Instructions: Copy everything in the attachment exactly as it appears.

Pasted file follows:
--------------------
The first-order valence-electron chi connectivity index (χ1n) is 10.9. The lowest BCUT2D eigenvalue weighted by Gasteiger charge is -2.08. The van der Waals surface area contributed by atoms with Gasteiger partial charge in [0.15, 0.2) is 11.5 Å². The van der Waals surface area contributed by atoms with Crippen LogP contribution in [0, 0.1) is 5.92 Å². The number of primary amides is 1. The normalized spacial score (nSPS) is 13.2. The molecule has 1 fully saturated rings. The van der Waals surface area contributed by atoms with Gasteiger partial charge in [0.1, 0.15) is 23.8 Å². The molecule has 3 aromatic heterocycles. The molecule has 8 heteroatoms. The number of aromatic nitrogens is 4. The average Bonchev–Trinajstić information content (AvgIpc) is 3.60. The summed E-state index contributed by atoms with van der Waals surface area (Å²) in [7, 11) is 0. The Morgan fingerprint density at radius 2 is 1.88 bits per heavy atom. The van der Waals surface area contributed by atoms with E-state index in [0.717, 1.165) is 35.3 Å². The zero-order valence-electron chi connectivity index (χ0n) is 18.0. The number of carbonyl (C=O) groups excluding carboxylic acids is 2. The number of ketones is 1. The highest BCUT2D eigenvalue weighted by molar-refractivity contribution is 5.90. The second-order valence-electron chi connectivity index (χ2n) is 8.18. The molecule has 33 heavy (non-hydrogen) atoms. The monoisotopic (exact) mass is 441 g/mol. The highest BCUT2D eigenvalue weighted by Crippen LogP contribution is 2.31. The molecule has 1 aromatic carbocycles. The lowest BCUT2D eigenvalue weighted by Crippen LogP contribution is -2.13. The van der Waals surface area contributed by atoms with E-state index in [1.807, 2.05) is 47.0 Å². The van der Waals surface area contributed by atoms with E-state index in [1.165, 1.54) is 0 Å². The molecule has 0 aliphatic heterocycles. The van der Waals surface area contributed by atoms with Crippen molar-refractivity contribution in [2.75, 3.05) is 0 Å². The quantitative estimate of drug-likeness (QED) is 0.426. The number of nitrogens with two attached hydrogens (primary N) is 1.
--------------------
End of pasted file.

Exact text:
The first-order valence-electron chi connectivity index (χ1n) is 10.9. The lowest BCUT2D eigenvalue weighted by Gasteiger charge is -2.08. The van der Waals surface area contributed by atoms with Gasteiger partial charge in [0.15, 0.2) is 11.5 Å². The van der Waals surface area contributed by atoms with Crippen LogP contribution in [0, 0.1) is 5.92 Å². The number of primary amides is 1. The normalized spacial score (nSPS) is 13.2. The molecule has 1 fully saturated rings. The van der Waals surface area contributed by atoms with Gasteiger partial charge in [0.1, 0.15) is 23.8 Å². The molecule has 3 aromatic heterocycles. The molecule has 8 heteroatoms. The number of aromatic nitrogens is 4. The average Bonchev–Trinajstić information content (AvgIpc) is 3.60. The summed E-state index contributed by atoms with van der Waals surface area (Å²) in [7, 11) is 0. The Morgan fingerprint density at radius 2 is 1.88 bits per heavy atom. The van der Waals surface area contributed by atoms with E-state index in [0.717, 1.165) is 35.3 Å². The zero-order valence-electron chi connectivity index (χ0n) is 18.0. The number of carbonyl (C=O) groups excluding carboxylic acids is 2. The number of ketones is 1. The highest BCUT2D eigenvalue weighted by molar-refractivity contribution is 5.90. The second-order valence-electron chi connectivity index (χ2n) is 8.18. The molecule has 33 heavy (non-hydrogen) atoms. The monoisotopic (exact) mass is 441 g/mol. The highest BCUT2D eigenvalue weighted by Crippen LogP contribution is 2.31. The molecule has 1 aromatic carbocycles. The lowest BCUT2D eigenvalue weighted by Crippen LogP contribution is -2.13. The van der Waals surface area contributed by atoms with E-state index in [1.807, 2.05) is 47.0 Å². The van der Waals surface area contributed by atoms with E-state index in [1.165, 1.54) is 0 Å². The molecule has 0 aliphatic heterocycles. The van der Waals surface area contributed by atoms with Crippen molar-refractivity contribution in [2.75, 3.05) is 0 Å². The quantitative estimate of drug-likeness (QED) is 0.426. The number of nitrogens with two attached hydrogens (primary N) is 1.